The process is fairly simple for the editor to add the desired footage to the screen, below is a step by step guide of how a basic screen replacement would be done;

Step 1:

Assuming that the camera is set to the correct settings (exposure, focus, etc) the device would be filmed with a chroma green or blue screen (green is the best for this as it has the highest contrast to the edge of the device: in most cases)

Step 2:

When ready, the editor will take the video file, correct any colours to match the look of the film and proceed to place motion trackers on the corners of the device so that when the device moves, the markers will too.

Step 3:

Once all of the points line up to the edges of the device the editor will then proceed to make sure the screen still looks natural round the edges and also create a mask for anything that may appear in front of the screen

Step 4:

When the mask is complete the desired per-recorded video (or still images) is attached to the shape that was made by the corner points from step 2

Voilà, and there it is, if you would like to try it yourself you can search ‘VFX screen replacement’ on Youtube.

5 ways to Green your production

5 ways to Green your production

The United Nations reports that if the Human population grows to 9.6 billion by 2050, the amount of resources needed to sustain our current lifestyles would be equivalent to three Earth-type planets. Scary, right? Every individual and organisation has a responsibility to reduce carbon footprint and film productions should be no different.

Here are some simple and practical tips which you can apply straight away to your production.

1. Encourage the crew to bring their own water bottles

Set life is thirsty work, and your cast and crew will drink water like fish. Let’ssay that you’ve got 20 people on set, each drinking 4 x 500ml bottles a day for a 5-day shoot. That’s 400 plastic bottles. Instead, invite the cast and crew to bring their own refillable water bottles. This will also save you an incredible amount of money. If your organisation has the budget, you could even invest in branded water bottles which your crew can then take onto other sets and spread your brand image!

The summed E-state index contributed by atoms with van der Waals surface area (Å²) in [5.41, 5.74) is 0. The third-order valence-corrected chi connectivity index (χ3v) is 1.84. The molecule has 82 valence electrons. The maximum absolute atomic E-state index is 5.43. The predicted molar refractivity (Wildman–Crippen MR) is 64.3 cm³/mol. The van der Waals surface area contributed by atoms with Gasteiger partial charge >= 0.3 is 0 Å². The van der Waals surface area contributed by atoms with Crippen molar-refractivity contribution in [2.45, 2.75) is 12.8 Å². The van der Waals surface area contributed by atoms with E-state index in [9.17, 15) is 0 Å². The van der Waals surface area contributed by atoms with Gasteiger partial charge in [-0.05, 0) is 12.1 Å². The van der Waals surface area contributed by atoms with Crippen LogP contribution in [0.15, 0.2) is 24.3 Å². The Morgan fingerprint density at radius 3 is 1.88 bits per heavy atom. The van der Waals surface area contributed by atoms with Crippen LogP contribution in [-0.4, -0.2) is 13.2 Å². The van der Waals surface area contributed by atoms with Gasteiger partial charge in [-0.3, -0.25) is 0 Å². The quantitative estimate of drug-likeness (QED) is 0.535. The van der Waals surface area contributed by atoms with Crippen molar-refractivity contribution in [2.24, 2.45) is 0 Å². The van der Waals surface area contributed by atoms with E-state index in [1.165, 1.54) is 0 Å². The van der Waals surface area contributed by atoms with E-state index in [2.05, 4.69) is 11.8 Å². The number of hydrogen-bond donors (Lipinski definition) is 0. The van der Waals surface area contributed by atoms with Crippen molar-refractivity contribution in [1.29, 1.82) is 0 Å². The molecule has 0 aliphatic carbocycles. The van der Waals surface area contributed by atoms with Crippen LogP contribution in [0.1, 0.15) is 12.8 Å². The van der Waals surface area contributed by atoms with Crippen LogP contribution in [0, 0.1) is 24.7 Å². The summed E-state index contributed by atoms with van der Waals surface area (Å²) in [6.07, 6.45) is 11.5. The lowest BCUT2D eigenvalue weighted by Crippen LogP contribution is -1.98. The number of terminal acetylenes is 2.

Bonus tip – make sure that your cast and crew write their name on any disposable bottle or cup they might use, so they can stick with using that same product!

2. Cut down on printing

The film industry is terrible for paper consumption. There are piles of forms, reports, checklists and mountains of other documents that will increase your carbon footprint and drive up your production costs, too. Documents that need to be disseminated to all cast and crew, such as call sheets, contact lists and memos, can be emailed. Most crew will be happy with this as they’re used to reading information from their smartphones.

Bonus tip – if you do need to print, use double-sided, black & white settings where possible.

3. Promote carpooling and public transport

When crewing for a project, you’ll generally find that a lot of the crew will be ina similar area and most of them will be happy to drive other crew (or cast) in their cars. Not only does this reduce the amount of CO and CO2 being chucked into the atmosphere, it cuts costs if you’re paying mileage as you’d need to compensate fewer drivers.

Bonus tip – try to coordinate carpooling by department and/or call time so all their department can start work straight away!

4. Chat to your department heads &collaborators

Who says that you have to do all the work? Be intelligently lazy and involve your collaborators in your greener goals. Your makeup artist, for example, will be able to suggest more environmentally friendly cosmetics. Each department can reduce their carbon footprint so lay out your expectations and let them do the legwork!

Bonus tip – you don’t need to have a separate meeting for this. Just include itin the agenda for one (or a couple) of your production meetings!

5. Arrange doggy-bags for left-overs

As Napoleon famously said, an army marches on its stomach. Your cast and crew will love you if you let them take home left-over food and it ensures they get to eat before the next day. This will also save you money on waste collection!

What are your favourite tips and tricks for a greener production?